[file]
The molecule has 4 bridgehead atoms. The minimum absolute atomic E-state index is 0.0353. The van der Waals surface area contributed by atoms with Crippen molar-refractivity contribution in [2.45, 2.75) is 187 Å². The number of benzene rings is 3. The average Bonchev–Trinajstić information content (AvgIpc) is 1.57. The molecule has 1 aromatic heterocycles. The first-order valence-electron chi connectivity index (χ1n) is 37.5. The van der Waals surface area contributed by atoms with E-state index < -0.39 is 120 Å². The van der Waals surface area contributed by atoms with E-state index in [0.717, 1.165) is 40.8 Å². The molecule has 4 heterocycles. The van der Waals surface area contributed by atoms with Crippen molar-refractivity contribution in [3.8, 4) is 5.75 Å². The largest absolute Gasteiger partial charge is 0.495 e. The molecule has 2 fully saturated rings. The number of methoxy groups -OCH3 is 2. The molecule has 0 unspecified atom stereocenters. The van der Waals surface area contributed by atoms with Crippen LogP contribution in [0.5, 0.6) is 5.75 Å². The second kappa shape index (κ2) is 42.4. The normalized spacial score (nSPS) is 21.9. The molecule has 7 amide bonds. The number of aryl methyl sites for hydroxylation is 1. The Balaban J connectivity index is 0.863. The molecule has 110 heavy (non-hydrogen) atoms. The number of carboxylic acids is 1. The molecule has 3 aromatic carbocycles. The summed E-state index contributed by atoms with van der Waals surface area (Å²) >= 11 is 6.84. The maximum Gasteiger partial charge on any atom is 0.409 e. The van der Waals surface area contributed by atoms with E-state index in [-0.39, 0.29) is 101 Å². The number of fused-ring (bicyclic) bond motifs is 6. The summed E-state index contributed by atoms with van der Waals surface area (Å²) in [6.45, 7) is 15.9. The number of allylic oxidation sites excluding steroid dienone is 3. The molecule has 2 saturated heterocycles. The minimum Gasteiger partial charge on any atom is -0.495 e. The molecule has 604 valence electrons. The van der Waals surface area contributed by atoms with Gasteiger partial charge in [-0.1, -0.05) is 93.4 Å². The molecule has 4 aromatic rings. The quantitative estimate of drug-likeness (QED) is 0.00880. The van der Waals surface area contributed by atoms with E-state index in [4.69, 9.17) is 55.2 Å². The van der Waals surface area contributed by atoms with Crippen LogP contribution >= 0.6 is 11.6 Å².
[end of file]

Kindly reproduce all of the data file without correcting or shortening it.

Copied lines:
The molecule has 4 bridgehead atoms. The minimum absolute atomic E-state index is 0.0353. The van der Waals surface area contributed by atoms with Crippen molar-refractivity contribution in [2.45, 2.75) is 187 Å². The number of benzene rings is 3. The average Bonchev–Trinajstić information content (AvgIpc) is 1.57. The molecule has 1 aromatic heterocycles. The first-order valence-electron chi connectivity index (χ1n) is 37.5. The van der Waals surface area contributed by atoms with E-state index < -0.39 is 120 Å². The van der Waals surface area contributed by atoms with E-state index in [0.717, 1.165) is 40.8 Å². The molecule has 4 heterocycles. The van der Waals surface area contributed by atoms with Crippen molar-refractivity contribution in [3.8, 4) is 5.75 Å². The largest absolute Gasteiger partial charge is 0.495 e. The molecule has 2 fully saturated rings. The number of methoxy groups -OCH3 is 2. The molecule has 0 unspecified atom stereocenters. The van der Waals surface area contributed by atoms with Crippen LogP contribution in [0.5, 0.6) is 5.75 Å². The second kappa shape index (κ2) is 42.4. The normalized spacial score (nSPS) is 21.9. The molecule has 7 amide bonds. The number of aryl methyl sites for hydroxylation is 1. The Balaban J connectivity index is 0.863. The molecule has 110 heavy (non-hydrogen) atoms. The number of carboxylic acids is 1. The molecule has 3 aromatic carbocycles. The summed E-state index contributed by atoms with van der Waals surface area (Å²) >= 11 is 6.84. The maximum Gasteiger partial charge on any atom is 0.409 e. The van der Waals surface area contributed by atoms with E-state index in [-0.39, 0.29) is 101 Å². The number of fused-ring (bicyclic) bond motifs is 6. The summed E-state index contributed by atoms with van der Waals surface area (Å²) in [6.45, 7) is 15.9. The number of allylic oxidation sites excluding steroid dienone is 3. The molecule has 2 saturated heterocycles. The minimum Gasteiger partial charge on any atom is -0.495 e. The molecule has 604 valence electrons. The van der Waals surface area contributed by atoms with Gasteiger partial charge in [-0.1, -0.05) is 93.4 Å². The molecule has 4 aromatic rings. The quantitative estimate of drug-likeness (QED) is 0.00880. The van der Waals surface area contributed by atoms with E-state index in [4.69, 9.17) is 55.2 Å². The van der Waals surface area contributed by atoms with Crippen LogP contribution >= 0.6 is 11.6 Å².